While Zampa and Faulkner did manage to pick the wickets of Pandya and Dhoni, who had inflicted significant damage to their bowling figures, they provided the breakthroughs well after India had gotten themselves into a very good position. Pandya was dismissed in the 41st over but not before he had scored 48 runs off his last 21 balls and in the process, got India’s score past 200. And Dhoni, who had arrived at the crease in the 17th over, provided India with a late flourish and India’s score was 277 when the former skipper holed out to long-off off Faulkner.
Dhoni’s role for much of his innings was occupying the crease and collecting the runs that were on offer. But after Pandya was dismissed in the 41st over, Dhoni took control of the situation—he was helped once again by the maturity shown by Bhuvneshwar Kumar with the bat and, batting at No. 8, the five fours he hit helped the cause—and with a combination of clean striking and unerring placement, the former India skipper dragged his team’s total to above 250. Reaching 250 will have been India’s target after the fall of Jadhav with the score at 87, but thanks to the 118-run sixth-wicket partnership between Dhoni and Pandya, a 30-ball 32 from Bhuvneshwar and the 71-run partnership he shared with Dhoni, India rose to 281/7. Pandya made a 66-ball 83, his innings punctuated by five fours and five sixes, and Dhoni made his 100th half-century in international cricket, scoring 79 off 88 balls (4×4 and 2×6).
A steady, unrelenting drizzle delayed the start of the Australian innings by two hours. When the drizzle finally stopped, Australia were set a perfectly chaseable score in T20 terms, of 164 runs from 21 overs. And a batting line-up featuring David Warner, Steve Smith, Travis Head, and Glenn Maxwell will be fancied to chase this score down. But a mix of superb bowling from all the Indian bowlers and unorganised batsmanship from the Australian batsmen consigned the visitors to a disappointing 26-run loss in the 1st ODI.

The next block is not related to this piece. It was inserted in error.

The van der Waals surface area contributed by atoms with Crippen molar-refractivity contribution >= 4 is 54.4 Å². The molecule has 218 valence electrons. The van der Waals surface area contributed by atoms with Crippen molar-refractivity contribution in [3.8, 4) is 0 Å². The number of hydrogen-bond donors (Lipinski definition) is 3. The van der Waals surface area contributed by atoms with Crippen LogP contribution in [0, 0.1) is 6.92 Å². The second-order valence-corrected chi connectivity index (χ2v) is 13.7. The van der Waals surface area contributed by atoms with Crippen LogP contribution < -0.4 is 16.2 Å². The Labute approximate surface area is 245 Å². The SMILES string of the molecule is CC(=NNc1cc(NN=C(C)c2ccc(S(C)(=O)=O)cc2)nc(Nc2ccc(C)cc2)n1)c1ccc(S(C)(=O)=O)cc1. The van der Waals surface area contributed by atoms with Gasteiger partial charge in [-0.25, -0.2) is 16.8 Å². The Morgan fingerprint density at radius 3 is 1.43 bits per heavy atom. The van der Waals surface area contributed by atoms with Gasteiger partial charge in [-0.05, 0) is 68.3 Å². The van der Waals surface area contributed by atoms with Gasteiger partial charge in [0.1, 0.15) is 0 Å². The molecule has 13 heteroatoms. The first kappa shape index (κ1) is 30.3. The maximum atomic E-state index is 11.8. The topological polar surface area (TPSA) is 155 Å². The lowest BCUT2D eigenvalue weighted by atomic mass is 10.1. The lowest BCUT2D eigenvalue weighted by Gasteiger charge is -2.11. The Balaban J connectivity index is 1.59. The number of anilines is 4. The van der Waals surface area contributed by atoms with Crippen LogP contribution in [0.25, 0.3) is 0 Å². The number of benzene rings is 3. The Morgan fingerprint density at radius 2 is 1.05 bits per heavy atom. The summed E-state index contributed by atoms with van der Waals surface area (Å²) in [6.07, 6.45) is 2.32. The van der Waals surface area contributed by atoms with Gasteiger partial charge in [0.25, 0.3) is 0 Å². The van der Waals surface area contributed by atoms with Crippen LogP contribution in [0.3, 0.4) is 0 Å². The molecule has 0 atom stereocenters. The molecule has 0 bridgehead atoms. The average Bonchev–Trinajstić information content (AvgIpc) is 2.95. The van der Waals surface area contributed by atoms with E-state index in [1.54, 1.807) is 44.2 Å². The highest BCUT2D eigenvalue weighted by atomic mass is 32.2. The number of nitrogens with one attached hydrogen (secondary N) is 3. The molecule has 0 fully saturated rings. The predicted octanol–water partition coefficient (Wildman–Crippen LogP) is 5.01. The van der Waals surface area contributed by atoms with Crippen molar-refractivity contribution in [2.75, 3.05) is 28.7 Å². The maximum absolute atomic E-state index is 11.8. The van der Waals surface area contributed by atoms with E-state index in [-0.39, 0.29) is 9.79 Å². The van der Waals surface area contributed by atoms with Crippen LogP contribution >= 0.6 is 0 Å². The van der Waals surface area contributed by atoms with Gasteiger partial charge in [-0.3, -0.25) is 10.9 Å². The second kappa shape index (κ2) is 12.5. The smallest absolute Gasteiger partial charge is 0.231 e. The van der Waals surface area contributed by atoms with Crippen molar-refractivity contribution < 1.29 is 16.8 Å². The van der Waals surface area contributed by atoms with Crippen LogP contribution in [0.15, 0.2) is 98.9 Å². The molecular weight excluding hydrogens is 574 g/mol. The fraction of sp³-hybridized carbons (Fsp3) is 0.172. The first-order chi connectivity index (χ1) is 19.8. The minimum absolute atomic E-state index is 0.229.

The debutant Hilton Cartwright played a nothing shot across the line against the pacey Jasprit Bumrah and had his off stump knocked back; a length delivery from Pandya, who had an lbw appeal against Steve Smith turned down only on the previous delivery and India’s review of the on-field umpire’s decision had also been unsuccessful, took the leading edge of Smith’s blade and Bumrah, with the ball behind his left shoulder to start off with and swirling in the air, completed an extremely difficult catch fielding at short fine-leg; Head edged through to Dhoni, off Pandya; Warner did likewise, failing to read Kuldeep Yadav’s straighter one and trying to cut the chinaman spinner through point, edged through to Dhoni; and Maxwell, having set the cat among the pigeons with four clean hits (one four and three sixes) off Kuldeep in the eleventh over, which produced 22 runs, holed out at long-on in trying to hit Yuzvendra Chahal against the spin over wide long-on.
Before Maxwell walked in to bat and played a cameo innings of 39 off 18 balls (3×4 and 4×6)—he had scored 33 runs off 13 balls at one stage—Australia were 35/4 at the end of eight overs and the top order comprising Warner, Smith and Head had left the middle and lower middle order with too much to do. Australia may have felt that the rain interruption favoured India more, with the DLS target of 164 needing the visitors to score close to eight runs per over, but they can have no excuses for the poor shots they played and being reduced to 35/4, thereby making the task harder for themselves.
Bumrah and Pandya, the boys from Baroda, provided India with the early breakthroughs and the two wrist spinners picked in the playing XI (Kuldeep and Chahal) bowled wicket-taking deliveries and a good line and length to be effective. They bowled impressively, apart from the one Kuldeep over in which Maxwell took him on, throughout the middle phase and their bowling performances were crucial in India winning the rain-hit 1st ODI in Chennai.
Chahal was the pick of the Indian bowlers, finishing with 3/30 off his five overs, while Kuldeep (2/33, 4 overs) and Pandya (2/28, 4 overs) took two wickets apiece. Bhuvneshwar (1/25, 4 overs) and Bumrah (1/20, 4 overs) took a wicket apiece and bowled the kind of spells that didn’t allow Australia the start or the finish they needed, in pursuit of 164.